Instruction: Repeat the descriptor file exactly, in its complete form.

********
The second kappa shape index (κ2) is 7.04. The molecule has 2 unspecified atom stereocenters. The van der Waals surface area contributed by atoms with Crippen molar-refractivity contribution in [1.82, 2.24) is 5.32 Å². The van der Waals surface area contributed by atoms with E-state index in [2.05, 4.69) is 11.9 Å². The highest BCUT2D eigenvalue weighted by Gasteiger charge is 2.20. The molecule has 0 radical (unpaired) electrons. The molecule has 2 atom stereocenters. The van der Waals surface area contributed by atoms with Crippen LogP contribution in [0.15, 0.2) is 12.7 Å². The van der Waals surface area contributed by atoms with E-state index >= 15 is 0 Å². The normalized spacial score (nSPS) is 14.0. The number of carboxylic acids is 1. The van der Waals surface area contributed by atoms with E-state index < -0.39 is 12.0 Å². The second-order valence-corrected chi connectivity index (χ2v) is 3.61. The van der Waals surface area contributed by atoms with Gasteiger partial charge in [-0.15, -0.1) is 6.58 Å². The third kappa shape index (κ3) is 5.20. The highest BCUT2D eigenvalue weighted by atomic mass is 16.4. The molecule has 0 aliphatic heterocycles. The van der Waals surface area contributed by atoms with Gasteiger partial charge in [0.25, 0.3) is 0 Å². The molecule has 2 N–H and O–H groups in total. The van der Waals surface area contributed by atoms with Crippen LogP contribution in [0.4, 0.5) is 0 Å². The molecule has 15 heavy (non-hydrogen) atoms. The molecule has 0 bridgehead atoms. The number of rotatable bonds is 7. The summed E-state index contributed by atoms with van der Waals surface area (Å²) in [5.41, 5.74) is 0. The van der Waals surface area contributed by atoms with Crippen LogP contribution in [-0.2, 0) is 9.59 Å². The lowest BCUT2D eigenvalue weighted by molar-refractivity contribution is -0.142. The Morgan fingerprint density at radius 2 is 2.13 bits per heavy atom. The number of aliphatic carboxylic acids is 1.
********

The second kappa shape index (κ2) is 7.04. The molecule has 2 unspecified atom stereocenters. The van der Waals surface area contributed by atoms with Crippen molar-refractivity contribution in [1.82, 2.24) is 5.32 Å². The van der Waals surface area contributed by atoms with E-state index in [2.05, 4.69) is 11.9 Å². The highest BCUT2D eigenvalue weighted by Gasteiger charge is 2.20. The molecule has 0 radical (unpaired) electrons. The molecule has 2 atom stereocenters. The van der Waals surface area contributed by atoms with Crippen LogP contribution in [0.15, 0.2) is 12.7 Å². The van der Waals surface area contributed by atoms with E-state index >= 15 is 0 Å². The normalized spacial score (nSPS) is 14.0. The number of carboxylic acids is 1. The van der Waals surface area contributed by atoms with E-state index < -0.39 is 12.0 Å². The second-order valence-corrected chi connectivity index (χ2v) is 3.61. The van der Waals surface area contributed by atoms with Gasteiger partial charge in [-0.15, -0.1) is 6.58 Å². The third kappa shape index (κ3) is 5.20. The highest BCUT2D eigenvalue weighted by atomic mass is 16.4. The molecule has 0 aliphatic heterocycles. The van der Waals surface area contributed by atoms with Gasteiger partial charge in [0.25, 0.3) is 0 Å². The molecule has 2 N–H and O–H groups in total. The van der Waals surface area contributed by atoms with Crippen LogP contribution in [0.4, 0.5) is 0 Å². The molecule has 15 heavy (non-hydrogen) atoms. The molecule has 0 bridgehead atoms. The number of rotatable bonds is 7. The summed E-state index contributed by atoms with van der Waals surface area (Å²) in [5.41, 5.74) is 0. The van der Waals surface area contributed by atoms with Crippen LogP contribution in [-0.2, 0) is 9.59 Å². The lowest BCUT2D eigenvalue weighted by molar-refractivity contribution is -0.142. The Morgan fingerprint density at radius 2 is 2.13 bits per heavy atom. The number of aliphatic carboxylic acids is 1.